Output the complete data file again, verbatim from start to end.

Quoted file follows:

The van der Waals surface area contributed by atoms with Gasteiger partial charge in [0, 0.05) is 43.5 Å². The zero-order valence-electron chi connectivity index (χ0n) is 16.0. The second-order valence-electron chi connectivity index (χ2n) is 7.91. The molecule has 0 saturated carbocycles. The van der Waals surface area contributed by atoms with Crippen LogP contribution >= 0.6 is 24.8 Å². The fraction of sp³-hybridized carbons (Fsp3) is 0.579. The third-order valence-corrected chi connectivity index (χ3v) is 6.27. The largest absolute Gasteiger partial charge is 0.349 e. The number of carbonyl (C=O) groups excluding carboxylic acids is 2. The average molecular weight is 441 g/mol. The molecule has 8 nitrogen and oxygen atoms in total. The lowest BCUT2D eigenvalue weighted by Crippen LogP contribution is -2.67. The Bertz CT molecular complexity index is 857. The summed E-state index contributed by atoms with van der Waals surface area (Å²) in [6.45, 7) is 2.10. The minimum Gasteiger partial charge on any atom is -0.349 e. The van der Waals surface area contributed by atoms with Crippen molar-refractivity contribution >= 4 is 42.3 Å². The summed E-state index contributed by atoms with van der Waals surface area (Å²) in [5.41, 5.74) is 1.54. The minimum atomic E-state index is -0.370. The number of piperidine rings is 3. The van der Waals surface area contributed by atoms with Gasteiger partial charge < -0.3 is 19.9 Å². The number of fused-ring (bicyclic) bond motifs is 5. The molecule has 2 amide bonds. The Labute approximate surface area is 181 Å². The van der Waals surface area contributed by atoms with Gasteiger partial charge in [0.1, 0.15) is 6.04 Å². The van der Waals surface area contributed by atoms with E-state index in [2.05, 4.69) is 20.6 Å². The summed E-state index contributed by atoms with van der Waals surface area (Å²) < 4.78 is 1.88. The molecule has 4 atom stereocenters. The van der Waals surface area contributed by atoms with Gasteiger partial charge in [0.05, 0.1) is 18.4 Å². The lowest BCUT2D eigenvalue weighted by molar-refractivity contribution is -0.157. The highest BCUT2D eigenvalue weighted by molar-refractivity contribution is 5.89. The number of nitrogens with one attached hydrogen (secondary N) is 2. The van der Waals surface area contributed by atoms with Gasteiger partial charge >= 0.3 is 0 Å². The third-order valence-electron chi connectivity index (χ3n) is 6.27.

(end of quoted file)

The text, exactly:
The van der Waals surface area contributed by atoms with Gasteiger partial charge in [0, 0.05) is 43.5 Å². The zero-order valence-electron chi connectivity index (χ0n) is 16.0. The second-order valence-electron chi connectivity index (χ2n) is 7.91. The molecule has 0 saturated carbocycles. The van der Waals surface area contributed by atoms with Crippen LogP contribution >= 0.6 is 24.8 Å². The fraction of sp³-hybridized carbons (Fsp3) is 0.579. The third-order valence-corrected chi connectivity index (χ3v) is 6.27. The largest absolute Gasteiger partial charge is 0.349 e. The number of carbonyl (C=O) groups excluding carboxylic acids is 2. The average molecular weight is 441 g/mol. The molecule has 8 nitrogen and oxygen atoms in total. The lowest BCUT2D eigenvalue weighted by Crippen LogP contribution is -2.67. The Bertz CT molecular complexity index is 857. The summed E-state index contributed by atoms with van der Waals surface area (Å²) in [6.45, 7) is 2.10. The minimum Gasteiger partial charge on any atom is -0.349 e. The van der Waals surface area contributed by atoms with Crippen molar-refractivity contribution >= 4 is 42.3 Å². The summed E-state index contributed by atoms with van der Waals surface area (Å²) in [5.41, 5.74) is 1.54. The minimum atomic E-state index is -0.370. The number of piperidine rings is 3. The van der Waals surface area contributed by atoms with Gasteiger partial charge < -0.3 is 19.9 Å². The number of fused-ring (bicyclic) bond motifs is 5. The molecule has 2 amide bonds. The Labute approximate surface area is 181 Å². The van der Waals surface area contributed by atoms with Gasteiger partial charge in [0.1, 0.15) is 6.04 Å². The van der Waals surface area contributed by atoms with E-state index in [2.05, 4.69) is 20.6 Å². The summed E-state index contributed by atoms with van der Waals surface area (Å²) < 4.78 is 1.88. The molecule has 4 atom stereocenters. The van der Waals surface area contributed by atoms with Gasteiger partial charge in [0.05, 0.1) is 18.4 Å². The lowest BCUT2D eigenvalue weighted by molar-refractivity contribution is -0.157. The highest BCUT2D eigenvalue weighted by molar-refractivity contribution is 5.89. The number of nitrogens with one attached hydrogen (secondary N) is 2. The van der Waals surface area contributed by atoms with Gasteiger partial charge >= 0.3 is 0 Å². The third-order valence-electron chi connectivity index (χ3n) is 6.27.